Debt management involves developing one or more strategies to help a debtor get that debt under control.
Should you shop for a lower interest rate on your debt?
• This can be a good option, if it substantially reduces your monthly payments and the refinancing is not too costly. Inquire whether other higher cost debts can be rolled into the lower cost loan.
What if you can’t pay your bills
• Prioritize your debt. Keeping a roof over your head is most critical. Keeping up with car payments may be next in line, if that transportation is needed to keep a job.
• Maintain payments to as many creditors as possible.
• If you have to make a late payment or miss a payment, contact the creditor as soon as possible to work out a plan for getting back on track.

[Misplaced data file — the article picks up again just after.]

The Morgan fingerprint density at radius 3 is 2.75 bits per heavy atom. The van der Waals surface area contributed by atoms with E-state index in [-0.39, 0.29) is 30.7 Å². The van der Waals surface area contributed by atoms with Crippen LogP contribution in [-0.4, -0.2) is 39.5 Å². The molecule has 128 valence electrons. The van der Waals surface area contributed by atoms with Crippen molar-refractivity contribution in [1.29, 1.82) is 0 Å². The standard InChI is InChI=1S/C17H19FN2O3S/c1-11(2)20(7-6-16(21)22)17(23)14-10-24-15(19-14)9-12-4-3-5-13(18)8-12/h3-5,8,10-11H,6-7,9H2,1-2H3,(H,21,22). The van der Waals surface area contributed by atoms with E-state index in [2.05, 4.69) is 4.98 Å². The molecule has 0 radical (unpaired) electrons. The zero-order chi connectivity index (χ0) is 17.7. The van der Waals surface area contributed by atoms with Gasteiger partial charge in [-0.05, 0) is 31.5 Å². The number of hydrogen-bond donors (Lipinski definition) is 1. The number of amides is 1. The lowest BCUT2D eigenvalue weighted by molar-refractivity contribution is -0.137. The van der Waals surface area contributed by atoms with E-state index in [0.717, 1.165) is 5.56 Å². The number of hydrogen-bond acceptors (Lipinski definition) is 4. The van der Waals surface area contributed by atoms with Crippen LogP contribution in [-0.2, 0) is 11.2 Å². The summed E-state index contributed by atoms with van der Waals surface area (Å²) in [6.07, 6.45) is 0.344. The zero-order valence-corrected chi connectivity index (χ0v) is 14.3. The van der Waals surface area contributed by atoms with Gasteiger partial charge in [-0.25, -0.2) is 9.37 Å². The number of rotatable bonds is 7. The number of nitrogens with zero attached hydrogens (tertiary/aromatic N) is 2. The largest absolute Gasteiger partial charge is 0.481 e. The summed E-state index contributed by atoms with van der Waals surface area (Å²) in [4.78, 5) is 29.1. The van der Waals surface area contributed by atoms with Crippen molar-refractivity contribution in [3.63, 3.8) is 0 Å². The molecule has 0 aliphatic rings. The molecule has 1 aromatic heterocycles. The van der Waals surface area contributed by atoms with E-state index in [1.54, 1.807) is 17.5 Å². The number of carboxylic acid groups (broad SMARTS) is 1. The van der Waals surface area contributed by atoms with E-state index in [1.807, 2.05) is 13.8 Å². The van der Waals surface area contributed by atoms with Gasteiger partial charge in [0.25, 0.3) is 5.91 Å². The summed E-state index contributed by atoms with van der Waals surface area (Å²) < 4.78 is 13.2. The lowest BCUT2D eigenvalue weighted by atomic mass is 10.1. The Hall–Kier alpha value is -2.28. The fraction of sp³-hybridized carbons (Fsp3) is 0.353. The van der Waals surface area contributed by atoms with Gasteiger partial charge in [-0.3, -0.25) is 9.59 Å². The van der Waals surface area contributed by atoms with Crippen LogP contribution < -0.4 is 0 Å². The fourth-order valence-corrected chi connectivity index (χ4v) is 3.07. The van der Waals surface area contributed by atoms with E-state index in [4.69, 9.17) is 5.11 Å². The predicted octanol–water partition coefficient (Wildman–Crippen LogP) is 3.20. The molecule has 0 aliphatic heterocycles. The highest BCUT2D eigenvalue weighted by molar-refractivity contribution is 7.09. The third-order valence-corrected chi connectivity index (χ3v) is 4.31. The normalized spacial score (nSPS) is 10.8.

• Contact the National Foundation of Credit Counseling (www.nfcc.org or 1-800-388-2227) for help finding a reputable credit counseling service. These organizations can work with you to develop a repayment plan and also provide financial management education.
Use your credit
• Access to credit may be helpful in tight times, allowing you to manage unforeseen expenses such an emergency home or car repair.
Just be sure to evaluate how using credit now will affect your budget in the future.
• With a good credit history, you may be able to work with existing lenders to lower your interest rate and negotiate better terms for existing loans.
• When you receive gifts of money, get a bonus or pay off a debt, use the extra money as “powerpayments” to pay down your remaining debt. (see PowerPay)
• Make certain you are getting any available perks associated with your credit cards, such as credit toward payments, points toward frequent flyer miles or gifts that could be used for upcoming occasions.